Novel Effect’s new project shows the promise of voice tech for books

Novel Effect’s new project shows the promise of voice tech for books

Since becoming a finalist in our BookTech Company of the Year Awards in 2016, Novel Effect has had an impressive trajectory. The Seattle-based husband-and-wife startup, which uses voice recognition technology to sync music and sound effects with children's books as they are read aloud, has been through the SXSW accelerator; secured $3 million in funding; won a Webby Award; and secured partnerships with major publishers including Hachette and Simon & Schuster.

And it's Simon & Schuster that has provided the talent behind Novel Effect new project: a customized soundscape created to accompany the upcoming picture book What Can You Do with a Toolbox? from HGTV stars John Colaneri and Anthony Carrino. This seemed the perfect opportunity to catch up with the company's founder, Matt Hammersley, and find out what his team have learnt after three years on the forefront of books and voice tech.


Explain the What Can You Do with A Toolbox? project in one sentence...

What Can You Do with a Toolbox?, written by HGTV stars John Colaneri and Anthony Carrino, takes children through an adventure to discover the world of tools and building. We were fortunate enough to meet with them at a live construction site to record real-life tool sounds as well as their voices--the end result of this project with The Cousins is an unforgettable reading experience when the book is read out loud with Novel Effect’s voice-driven soundscape.

How have you evolved the Novel Effect technology for this project?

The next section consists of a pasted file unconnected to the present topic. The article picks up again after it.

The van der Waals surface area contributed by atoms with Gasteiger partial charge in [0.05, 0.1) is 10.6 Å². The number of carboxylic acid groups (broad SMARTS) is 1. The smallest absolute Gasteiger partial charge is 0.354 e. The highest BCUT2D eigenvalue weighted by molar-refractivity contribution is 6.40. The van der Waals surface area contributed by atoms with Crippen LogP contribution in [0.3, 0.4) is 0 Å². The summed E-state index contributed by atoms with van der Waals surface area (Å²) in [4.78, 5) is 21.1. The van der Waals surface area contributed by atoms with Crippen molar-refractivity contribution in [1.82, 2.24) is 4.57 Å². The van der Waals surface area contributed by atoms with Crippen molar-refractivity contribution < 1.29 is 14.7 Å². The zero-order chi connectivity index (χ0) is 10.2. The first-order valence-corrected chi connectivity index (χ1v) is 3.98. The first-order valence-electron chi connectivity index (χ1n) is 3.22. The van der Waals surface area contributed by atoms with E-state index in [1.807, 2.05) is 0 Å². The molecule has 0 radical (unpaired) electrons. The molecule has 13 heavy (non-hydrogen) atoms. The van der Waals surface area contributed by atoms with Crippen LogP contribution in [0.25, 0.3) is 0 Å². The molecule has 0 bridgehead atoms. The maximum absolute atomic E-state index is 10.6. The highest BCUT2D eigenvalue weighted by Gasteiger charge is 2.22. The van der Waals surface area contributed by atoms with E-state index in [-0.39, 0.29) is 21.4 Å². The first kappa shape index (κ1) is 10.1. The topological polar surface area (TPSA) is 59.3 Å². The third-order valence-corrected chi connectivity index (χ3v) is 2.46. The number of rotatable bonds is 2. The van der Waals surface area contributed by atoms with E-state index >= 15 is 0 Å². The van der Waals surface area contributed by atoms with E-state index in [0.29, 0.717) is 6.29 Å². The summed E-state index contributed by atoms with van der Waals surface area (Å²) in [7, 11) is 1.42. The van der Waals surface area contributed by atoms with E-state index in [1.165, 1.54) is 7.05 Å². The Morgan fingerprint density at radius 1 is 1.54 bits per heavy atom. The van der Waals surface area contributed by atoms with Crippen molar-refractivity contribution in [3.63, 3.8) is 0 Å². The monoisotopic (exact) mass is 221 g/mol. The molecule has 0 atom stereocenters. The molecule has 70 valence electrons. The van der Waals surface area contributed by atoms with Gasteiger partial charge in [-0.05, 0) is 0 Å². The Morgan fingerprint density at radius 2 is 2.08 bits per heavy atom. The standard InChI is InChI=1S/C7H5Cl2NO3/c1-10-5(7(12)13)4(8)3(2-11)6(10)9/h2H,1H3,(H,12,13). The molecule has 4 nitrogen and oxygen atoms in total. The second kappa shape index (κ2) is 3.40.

For many of our projects, we often go outside to capture a sound here or there to fill in the background or enhance a key scene.  For this project, we traveled to an actual construction site with The Cousins to ensure that the sounds of the tools were authentic to the experience and would add an auditory layer that would enhance the authors’ mission to educate kids on how to recognize, use, and have fun with tools.   

What useful failures or pivots did you make along the way?

In the beginning, we were heavily focused on the construction and tool sounds and our first internal soundscape review was underwhelming. Our creative team had some great ideas on how to implement The Cousin’s actual voices into soundscape experience to really make it feel like you were learning and building side by side with them. They are such electric and we'll regarded personalities and we knew families would love to feel that personal connection to them while reading. The cherry on top was also getting Anthony’s three-year-old daughter to provide a killer line “Hey Squirrely, you have a screwdriver!”. The addition of the interactive dialogue and resulting connections to The Cousins themselves takes the experience to the next level.

What challenges have you faced in developing partnerships with traditional publishers?